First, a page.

18 year old male presented with single painless ulcer over penis since 2weeks. He gave history of sexual contact with multiple partners since 3 months. There were no other associated signs and symptoms.

On examination multiple, firm, rubbery, non tender lymphnodes were enlarged bilaterally. Single, well defined, indurated, non tender superficial ulcer with clean floor of 2×3 cm present over prepuce. Single, indurated, nontender ulcer 2x4cm over coronal sulcus (Fig. 1). “Dory flap sign” was present. Diagnosis was confirmed by VDRL (1:32). Patient was treated successfully with inj. Benzathine penicillin 2.4 million units and Tab. Azithromycin 1gm.Counseling was done.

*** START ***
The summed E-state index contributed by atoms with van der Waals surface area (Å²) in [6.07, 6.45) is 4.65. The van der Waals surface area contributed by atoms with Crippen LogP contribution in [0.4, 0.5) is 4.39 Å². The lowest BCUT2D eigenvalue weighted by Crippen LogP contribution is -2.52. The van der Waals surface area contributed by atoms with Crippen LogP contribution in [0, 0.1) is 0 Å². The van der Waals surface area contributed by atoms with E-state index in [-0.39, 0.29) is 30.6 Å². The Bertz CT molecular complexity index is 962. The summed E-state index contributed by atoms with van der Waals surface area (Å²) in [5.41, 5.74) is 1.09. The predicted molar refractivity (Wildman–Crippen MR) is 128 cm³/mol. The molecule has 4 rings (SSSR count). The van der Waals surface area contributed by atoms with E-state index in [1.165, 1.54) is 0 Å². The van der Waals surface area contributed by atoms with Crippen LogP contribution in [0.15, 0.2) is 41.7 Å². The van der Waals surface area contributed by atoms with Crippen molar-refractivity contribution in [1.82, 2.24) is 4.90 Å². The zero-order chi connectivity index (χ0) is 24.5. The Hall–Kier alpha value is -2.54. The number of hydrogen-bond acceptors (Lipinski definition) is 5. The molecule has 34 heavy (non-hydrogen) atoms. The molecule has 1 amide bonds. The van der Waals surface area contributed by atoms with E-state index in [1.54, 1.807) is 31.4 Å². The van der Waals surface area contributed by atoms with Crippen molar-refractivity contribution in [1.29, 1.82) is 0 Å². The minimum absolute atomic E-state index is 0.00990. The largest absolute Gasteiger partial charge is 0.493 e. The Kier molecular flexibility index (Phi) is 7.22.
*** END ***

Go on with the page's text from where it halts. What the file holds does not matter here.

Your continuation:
Figure 1: Classical Hunterian chancre.

 

Case 2

28 year old male patient presented with multiple painful genital ulcers of 3 weeks duration. He gives history of genital ulcers in wife 5months back which healed on treatment. He gives history of sexual contact with multiple partners.

On examination multiple well defined erosions over the glans with clean erythematous floor was seen. Single well defined erosion with erythematous floor which was indurated and non tender over the frenulum (Fig. 2a). Multiple linear fissures with whitish maceration present over the prepuce (Fig. 2b). Inguinal lymphnodes were bilaterally enlarged and non tender. Blood VDRL was reactive in 1:32 dilutions. HIV was also reactive. A diagnosis of secondary syphilis with candidal balanoposthitis with HIV. Patient was treated with inj. Benzathine penicillin 2.4 million units andTab.Azithromycin1gm.Systemic and topical antifungals was also given. Counseling was done. Patient was referred to ART center for further management.

Figure 2a and 2b: A retropositive case with syphilis showing multiple erosions over glans.
 

Case 3